With the large arching leaves and tropical appearance, banana tree plants (Musa basjoo) have become a popular backyard feature. Banana trees are available in full-sized varieties as well as miniature plants that reach only 6 to 8 feet tall. Although they produce fruit, the banana tree needs 10 to 12 months of frost-free conditions to bear a crop of bananas, according to the University of Arkansas Extension. Properly winterized, you banana tree plant will thrive for years, adding a touch of the tropics to your landscape.
Container Grown Bananas
Cut the banana plant to the ground with sharp garden shears after the first hard frost has damaged the leaves. Your banana leaves will turn dark brown and begin to rot. Leaving these leaves on the plant will spread the rot to the roots and permanently damage your banana plant.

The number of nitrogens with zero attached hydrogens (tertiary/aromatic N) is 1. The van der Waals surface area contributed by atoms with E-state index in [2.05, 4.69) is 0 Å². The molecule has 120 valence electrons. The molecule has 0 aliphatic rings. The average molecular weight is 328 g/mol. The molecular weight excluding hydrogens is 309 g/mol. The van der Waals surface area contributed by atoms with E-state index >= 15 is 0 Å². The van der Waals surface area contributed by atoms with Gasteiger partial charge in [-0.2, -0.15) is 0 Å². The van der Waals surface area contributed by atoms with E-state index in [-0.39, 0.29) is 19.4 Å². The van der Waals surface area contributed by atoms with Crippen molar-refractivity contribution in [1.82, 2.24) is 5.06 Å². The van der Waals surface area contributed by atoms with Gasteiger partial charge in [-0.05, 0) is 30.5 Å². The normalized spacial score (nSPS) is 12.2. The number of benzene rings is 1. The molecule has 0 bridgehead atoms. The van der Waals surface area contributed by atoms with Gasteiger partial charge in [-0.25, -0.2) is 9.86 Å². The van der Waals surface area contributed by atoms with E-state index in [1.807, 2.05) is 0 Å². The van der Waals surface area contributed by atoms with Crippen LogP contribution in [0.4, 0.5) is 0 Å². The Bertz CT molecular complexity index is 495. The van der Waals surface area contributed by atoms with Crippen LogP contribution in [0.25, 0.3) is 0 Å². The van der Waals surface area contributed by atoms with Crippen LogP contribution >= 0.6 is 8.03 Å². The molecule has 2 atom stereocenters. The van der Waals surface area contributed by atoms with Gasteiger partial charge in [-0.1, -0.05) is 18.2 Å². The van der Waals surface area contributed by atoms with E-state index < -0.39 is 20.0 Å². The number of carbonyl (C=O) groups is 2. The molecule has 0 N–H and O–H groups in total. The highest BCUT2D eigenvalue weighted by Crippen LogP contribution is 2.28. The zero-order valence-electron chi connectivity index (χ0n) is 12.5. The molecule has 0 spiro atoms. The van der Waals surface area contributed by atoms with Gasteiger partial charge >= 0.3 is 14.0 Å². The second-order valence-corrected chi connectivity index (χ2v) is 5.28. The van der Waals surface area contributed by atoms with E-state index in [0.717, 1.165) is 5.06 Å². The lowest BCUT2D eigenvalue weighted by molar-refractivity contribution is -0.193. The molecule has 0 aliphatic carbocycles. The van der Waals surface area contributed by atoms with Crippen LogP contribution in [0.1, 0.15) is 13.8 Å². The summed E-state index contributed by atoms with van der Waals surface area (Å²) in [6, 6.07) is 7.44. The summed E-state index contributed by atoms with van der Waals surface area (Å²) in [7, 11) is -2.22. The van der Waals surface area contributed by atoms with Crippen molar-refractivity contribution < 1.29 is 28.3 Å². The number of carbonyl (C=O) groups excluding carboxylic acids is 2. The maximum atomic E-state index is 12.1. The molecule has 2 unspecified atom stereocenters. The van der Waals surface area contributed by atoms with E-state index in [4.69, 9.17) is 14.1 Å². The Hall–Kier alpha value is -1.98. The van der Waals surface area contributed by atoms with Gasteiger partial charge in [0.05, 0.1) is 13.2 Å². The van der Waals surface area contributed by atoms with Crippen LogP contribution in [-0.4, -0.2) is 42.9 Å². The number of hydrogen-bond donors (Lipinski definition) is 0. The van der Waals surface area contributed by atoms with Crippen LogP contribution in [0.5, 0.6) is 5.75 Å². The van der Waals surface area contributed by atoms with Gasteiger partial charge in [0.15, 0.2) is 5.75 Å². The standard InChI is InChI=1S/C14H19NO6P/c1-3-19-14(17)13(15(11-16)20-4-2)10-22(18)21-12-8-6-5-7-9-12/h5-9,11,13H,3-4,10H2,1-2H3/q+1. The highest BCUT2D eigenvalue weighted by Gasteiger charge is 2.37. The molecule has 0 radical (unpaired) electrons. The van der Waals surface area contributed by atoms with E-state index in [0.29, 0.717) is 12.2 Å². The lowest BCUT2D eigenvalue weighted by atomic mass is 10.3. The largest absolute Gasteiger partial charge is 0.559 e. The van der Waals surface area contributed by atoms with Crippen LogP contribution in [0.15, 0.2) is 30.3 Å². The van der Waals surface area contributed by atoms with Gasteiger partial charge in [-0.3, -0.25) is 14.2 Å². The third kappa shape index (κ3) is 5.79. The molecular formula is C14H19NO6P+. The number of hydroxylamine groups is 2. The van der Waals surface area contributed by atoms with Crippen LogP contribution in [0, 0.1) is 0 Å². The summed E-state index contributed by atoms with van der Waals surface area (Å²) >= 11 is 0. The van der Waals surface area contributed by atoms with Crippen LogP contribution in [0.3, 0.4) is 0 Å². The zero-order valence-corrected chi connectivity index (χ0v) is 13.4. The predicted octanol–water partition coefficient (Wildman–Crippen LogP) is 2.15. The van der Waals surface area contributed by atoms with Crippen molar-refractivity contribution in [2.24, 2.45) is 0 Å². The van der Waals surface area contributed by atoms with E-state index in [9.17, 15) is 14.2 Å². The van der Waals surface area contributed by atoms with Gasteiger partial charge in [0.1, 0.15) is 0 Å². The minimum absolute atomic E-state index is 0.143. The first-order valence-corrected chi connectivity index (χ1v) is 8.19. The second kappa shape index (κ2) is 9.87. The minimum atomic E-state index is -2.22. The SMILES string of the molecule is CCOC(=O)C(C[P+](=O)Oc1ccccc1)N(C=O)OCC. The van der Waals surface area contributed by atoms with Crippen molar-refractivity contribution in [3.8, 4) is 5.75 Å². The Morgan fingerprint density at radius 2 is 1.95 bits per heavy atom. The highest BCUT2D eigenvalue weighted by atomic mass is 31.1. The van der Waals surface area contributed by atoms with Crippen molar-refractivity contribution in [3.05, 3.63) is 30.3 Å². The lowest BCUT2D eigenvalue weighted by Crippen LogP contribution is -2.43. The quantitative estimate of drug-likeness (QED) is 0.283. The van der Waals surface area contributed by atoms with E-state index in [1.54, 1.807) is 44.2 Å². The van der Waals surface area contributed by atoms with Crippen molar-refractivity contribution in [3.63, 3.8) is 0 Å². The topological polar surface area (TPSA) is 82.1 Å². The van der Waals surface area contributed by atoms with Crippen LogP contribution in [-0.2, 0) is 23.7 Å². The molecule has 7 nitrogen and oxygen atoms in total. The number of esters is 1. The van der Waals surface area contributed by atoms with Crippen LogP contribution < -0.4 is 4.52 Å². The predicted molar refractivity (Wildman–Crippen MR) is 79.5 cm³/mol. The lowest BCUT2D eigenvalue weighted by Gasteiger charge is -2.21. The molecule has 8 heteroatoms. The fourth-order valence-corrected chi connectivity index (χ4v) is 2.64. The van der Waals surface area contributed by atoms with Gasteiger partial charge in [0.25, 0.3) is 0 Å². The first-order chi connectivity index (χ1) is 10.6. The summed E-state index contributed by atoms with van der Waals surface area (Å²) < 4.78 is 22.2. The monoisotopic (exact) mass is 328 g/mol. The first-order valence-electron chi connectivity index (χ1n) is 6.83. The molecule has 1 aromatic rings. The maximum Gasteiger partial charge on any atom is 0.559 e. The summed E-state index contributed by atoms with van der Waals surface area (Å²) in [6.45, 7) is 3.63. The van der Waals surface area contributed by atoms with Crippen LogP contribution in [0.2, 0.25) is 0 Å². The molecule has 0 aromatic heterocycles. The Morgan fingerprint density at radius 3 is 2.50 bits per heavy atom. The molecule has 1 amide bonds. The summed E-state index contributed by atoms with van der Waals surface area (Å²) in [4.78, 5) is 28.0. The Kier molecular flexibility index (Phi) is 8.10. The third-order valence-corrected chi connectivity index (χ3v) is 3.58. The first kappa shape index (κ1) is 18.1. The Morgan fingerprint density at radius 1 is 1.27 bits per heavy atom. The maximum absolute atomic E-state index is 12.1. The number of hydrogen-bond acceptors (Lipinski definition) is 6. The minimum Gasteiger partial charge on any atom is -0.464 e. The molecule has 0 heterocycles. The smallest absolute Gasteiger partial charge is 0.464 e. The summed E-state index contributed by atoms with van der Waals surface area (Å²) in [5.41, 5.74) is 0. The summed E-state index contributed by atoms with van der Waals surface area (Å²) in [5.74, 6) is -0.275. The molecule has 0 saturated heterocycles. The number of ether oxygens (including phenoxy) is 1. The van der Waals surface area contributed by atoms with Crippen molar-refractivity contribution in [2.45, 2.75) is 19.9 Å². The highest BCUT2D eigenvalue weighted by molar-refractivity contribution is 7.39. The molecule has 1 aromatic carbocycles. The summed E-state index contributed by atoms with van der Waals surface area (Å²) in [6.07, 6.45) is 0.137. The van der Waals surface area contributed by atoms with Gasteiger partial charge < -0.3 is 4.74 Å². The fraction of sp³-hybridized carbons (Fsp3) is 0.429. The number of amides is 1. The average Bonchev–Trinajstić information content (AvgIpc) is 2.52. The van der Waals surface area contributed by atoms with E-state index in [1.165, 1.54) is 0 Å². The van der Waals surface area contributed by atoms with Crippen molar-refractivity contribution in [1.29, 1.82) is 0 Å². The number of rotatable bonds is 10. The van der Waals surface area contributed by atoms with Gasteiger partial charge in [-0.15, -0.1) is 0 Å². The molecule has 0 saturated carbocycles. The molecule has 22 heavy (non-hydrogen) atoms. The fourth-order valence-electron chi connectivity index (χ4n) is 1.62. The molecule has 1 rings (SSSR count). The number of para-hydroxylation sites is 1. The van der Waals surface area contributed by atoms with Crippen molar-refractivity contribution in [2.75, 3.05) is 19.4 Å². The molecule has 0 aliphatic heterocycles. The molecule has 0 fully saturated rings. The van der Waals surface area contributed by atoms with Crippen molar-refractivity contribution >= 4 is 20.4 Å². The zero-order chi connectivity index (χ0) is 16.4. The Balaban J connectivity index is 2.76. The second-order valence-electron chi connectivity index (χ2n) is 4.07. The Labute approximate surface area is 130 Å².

Move the container to a sheltered location if possible, such as an overhang or a sunny location in your garage. This will protect your banana roots from cold, especially in places with extreme winters.
Spread a thick layer of mulch over the soil in your banana plant's container. And wrap the pot in insulating material such as a tarp or bubble wrap.
Bananas Grown in Garden Beds
Cut your banana plant's leaves to the ground. Banana trees produce new leaves from the root ball so this does not harm your plant.
Spread a thick layer of organic material such as peat moss over your banana tree. This will protect the root system from freezing temperatures.
Cover the mulch with a plastic tarp to protect the banana tree's root system from fluctuating temperatures. An early thaw will saturate the peat moss and then may freeze again. The mulch may also trap any excess moisture in the ground with your banana tree roots and cause them to rot. Secure the tarp against winds with large rocks or an additional layer of mulch.